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Why Gay Travel Is Great for Straight People

05/02/2014 12:11 pm ET | Updated Jun 30, 2014

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Key West, Florida is a destination popular with gay and straight travelers.

During the recent New York Travel Festival, a travel conference and expo that takes place every year in New York City, I was invited to make two presentations: one for consumers and one for travel industry insiders. In the consumer presentation, titled "Why Gay Travel is Great for Straight People," I highlighted why gay travel experiences can enrich trips for straight people too. Here is an excerpt from the presentation (you can also watch the video, which is a bit more detailed).

Society is more integrated than ever. Gay people are more openly participating in so-called "mainstream" culture. And straight travelers have changed too. Heterosexual people are checking into gay-owned bed-and-breakfast hotels. They're having drinks at gay bars and joining gay tours and pride celebrations.

But why is gay travel great for straight people too?

The reasons why straight people are getting into gay travel are many. The most basic reasons tie in with why people love any kind of travel -- it's fun, it's exciting, it's a chance to discover new things in the world.

Here are five more reasons why gay travel is great for straight people:

1. Gay travel is fun, and it's comfortable.

My friend Tammy is a straight woman who's been on some rather gay vacations with her gay male friends in Provincetown, one of the most popular summer destinations for gay travelers in the northeast. When Tammy went there, she spent most of her time in gay venues, on the gay beach and with gay people, and she had a great time.

What does she like about the experience?

• One, she has gay friends. And she wants them to feel comfortable and safe.

• She likes the ambiance. She likes feeling comfortable as well, and being around open-minded people.

• She also likes the idea of going out dancing and just having fun, without worrying about getting hit on by guys when she just wants to be with her friends.

2. Gay travel can provide a quality experience, away from the usual touristy stuff.

My sister and her husband -- who are both in their 60s -- made the choice to stay at a gay-owned bed-and-breakfast on their upcoming trip to Scotland. They say it's for several reasons:

• The place got great reviews online. Whether gay or straight, always research before you decide!

• They like to be around people who are interested in a wide variety of topics.

• They're looking forward to getting travel advice from hotel staff about tours, dining and shopping that goes beyond the typical, mainstream touristy stuff.

Richard Gray, who's the LGBT director for the Greater Fort Lauderdale Convention & Visitors Bureau, described why some straight people love to experience the gay angle when they travel. "I think we [gay people] tend to go to fun, edgy places," he said. "There are a lot of straight people who go to a gay destination because they know what we like. They know we like good restaurants and good shopping and good nightlife. It's also about integration -- we're becoming more integrated."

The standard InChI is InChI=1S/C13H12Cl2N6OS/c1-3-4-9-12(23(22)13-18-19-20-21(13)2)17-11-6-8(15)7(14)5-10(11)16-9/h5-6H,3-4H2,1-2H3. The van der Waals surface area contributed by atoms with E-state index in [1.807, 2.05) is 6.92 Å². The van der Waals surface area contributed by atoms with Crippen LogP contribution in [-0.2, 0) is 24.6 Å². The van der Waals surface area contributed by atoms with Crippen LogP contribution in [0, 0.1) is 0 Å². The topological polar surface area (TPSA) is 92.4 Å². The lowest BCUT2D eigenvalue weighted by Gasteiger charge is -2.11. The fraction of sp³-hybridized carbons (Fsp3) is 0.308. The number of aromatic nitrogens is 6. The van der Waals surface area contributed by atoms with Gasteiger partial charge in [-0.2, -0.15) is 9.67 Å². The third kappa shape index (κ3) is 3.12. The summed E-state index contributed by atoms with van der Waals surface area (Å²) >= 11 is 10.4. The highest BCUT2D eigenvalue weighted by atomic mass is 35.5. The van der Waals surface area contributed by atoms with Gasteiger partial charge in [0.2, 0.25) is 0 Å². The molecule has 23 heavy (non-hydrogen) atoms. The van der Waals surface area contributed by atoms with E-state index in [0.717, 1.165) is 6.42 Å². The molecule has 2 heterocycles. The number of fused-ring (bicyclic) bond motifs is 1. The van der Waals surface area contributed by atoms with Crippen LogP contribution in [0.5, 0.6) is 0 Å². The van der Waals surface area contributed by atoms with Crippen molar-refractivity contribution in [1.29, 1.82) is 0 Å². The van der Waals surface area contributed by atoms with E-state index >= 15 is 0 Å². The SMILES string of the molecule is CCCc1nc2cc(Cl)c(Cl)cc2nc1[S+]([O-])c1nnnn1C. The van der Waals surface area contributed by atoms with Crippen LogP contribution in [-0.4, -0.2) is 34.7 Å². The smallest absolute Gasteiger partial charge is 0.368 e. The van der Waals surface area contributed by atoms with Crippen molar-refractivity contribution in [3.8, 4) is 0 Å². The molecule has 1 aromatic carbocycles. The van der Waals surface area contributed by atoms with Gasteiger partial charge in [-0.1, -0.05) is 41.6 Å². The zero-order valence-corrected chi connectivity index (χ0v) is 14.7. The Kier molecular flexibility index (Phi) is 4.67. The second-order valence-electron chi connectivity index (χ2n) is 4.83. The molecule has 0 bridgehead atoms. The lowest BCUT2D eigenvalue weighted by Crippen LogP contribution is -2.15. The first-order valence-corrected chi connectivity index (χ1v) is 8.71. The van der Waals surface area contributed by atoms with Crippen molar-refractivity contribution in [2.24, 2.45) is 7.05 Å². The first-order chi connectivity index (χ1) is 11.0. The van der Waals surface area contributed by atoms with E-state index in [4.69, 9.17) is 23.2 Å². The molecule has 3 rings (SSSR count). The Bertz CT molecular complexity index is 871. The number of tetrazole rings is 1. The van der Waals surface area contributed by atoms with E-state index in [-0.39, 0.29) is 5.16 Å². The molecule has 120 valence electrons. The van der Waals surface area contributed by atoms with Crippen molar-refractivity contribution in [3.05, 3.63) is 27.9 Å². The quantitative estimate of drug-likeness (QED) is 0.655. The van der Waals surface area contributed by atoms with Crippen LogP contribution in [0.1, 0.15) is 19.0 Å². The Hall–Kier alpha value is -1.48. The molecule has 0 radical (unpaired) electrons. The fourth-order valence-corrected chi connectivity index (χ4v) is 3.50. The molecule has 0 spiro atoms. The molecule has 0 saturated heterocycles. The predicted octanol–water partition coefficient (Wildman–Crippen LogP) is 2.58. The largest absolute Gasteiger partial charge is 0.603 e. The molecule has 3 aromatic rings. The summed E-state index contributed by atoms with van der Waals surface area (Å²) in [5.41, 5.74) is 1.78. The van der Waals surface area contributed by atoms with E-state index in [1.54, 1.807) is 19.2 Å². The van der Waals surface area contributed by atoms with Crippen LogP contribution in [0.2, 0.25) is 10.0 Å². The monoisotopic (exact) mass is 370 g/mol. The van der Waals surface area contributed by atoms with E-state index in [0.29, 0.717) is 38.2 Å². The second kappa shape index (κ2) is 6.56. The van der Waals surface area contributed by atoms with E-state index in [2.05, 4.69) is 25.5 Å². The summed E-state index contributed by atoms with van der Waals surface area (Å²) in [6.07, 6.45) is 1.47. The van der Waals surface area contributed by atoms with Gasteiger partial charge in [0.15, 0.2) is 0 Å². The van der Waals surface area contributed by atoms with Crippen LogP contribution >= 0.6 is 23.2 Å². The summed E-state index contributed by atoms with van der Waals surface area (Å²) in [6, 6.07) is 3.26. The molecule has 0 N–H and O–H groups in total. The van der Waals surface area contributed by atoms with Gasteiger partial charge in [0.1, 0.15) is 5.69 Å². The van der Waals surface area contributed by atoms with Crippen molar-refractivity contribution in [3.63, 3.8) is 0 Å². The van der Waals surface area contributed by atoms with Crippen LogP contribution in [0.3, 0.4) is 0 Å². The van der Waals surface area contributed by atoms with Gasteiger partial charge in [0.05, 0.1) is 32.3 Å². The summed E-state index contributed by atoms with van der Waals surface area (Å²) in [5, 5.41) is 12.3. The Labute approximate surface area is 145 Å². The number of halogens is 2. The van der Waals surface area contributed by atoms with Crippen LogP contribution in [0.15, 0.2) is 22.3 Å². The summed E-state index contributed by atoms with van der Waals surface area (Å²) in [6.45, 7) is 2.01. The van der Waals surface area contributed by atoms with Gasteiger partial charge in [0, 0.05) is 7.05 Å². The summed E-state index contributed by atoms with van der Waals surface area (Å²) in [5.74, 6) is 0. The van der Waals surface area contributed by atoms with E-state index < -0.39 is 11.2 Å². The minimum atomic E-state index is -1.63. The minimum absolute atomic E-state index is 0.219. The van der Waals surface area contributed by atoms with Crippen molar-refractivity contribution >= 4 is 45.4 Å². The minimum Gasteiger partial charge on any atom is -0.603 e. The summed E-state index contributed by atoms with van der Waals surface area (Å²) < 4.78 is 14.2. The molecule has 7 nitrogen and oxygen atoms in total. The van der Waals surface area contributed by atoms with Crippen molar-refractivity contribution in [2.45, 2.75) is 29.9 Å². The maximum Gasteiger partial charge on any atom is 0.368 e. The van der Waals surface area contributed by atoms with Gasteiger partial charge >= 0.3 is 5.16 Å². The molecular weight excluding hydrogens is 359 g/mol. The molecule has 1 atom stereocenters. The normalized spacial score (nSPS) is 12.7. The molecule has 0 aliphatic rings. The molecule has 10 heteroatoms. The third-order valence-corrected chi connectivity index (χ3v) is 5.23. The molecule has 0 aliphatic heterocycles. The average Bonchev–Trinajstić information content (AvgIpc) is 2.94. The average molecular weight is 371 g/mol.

3. Gay travel allows you to support the causes you care about.

Another reason to think gay is equality. Most people want equality nowadays, right? And we like to support businesses that support that. So when you see a giant travel company like American Airlines -- which not only targets gay travelers, but also talks about its equal treatment for LGBT employees -- you know you're patronizing companies that support causes that YOU support.

4. You can save money.

Yes, you can even save money when you patronize gay and gay-friendly businesses. An example: Rental car companies such as Budget, Avis & Enterprise allow you to add a spouse or domestic partner for free as a driver, when you rent in the United States. The domestic partner option was introduced to recognize same-sex couples, but it can work for any unmarried couple.

By expanding your radar to include gay-owned and gay-friendly businesses like hotels and bed and breakfasts, you also expand your options and the possibilities for getting a great trip for the best possible price.

5. It's safe -- and it can be a great alternative to boring business travel, too.

For number five, I got some interesting feedback from Bill Boeddiker, the owner of a beautiful bed-and-breakfast called Parker Guest House in San Francisco's Castro district. He welcomes a lot of straight travelers -- and he says they fall into three main categories:

• Parents and family members of gay people.

• "Classic" bed and breakfast travelers who prefer a "personal and unique" experience. He says that "bed-and-breakfast travelers are more open-minded in general, and have no problem staying in a gay-hosted environment."

• Interestingly, he said the third group is made up of women traveling alone on business. He says that female business travelers "seem to like the secure, personal feeling that our property offers."

In many ways, the 17-year history of the Parker Guest House reflects the evolution of gay travel. Not only are more straight people thinking gay when they travel, but more gay people are feeling comfortable and safe in a mixed environment as well. Boedikker says that in the 1990s, his hotel was nearly 100 percent gay, and he'd actually get complaints from guests if a heterosexual person was staying there. Gay people needed a feeling of security and privacy.

But now, he says that the hotel is around 40 percent straight, and he hasn't had a single complaint about the mix of travelers from either side.

Indeed, the lines are blurring between gay and mainstream travel. In my next post, I'll highlight three ways that you can add some gay flair to your next vacation experience.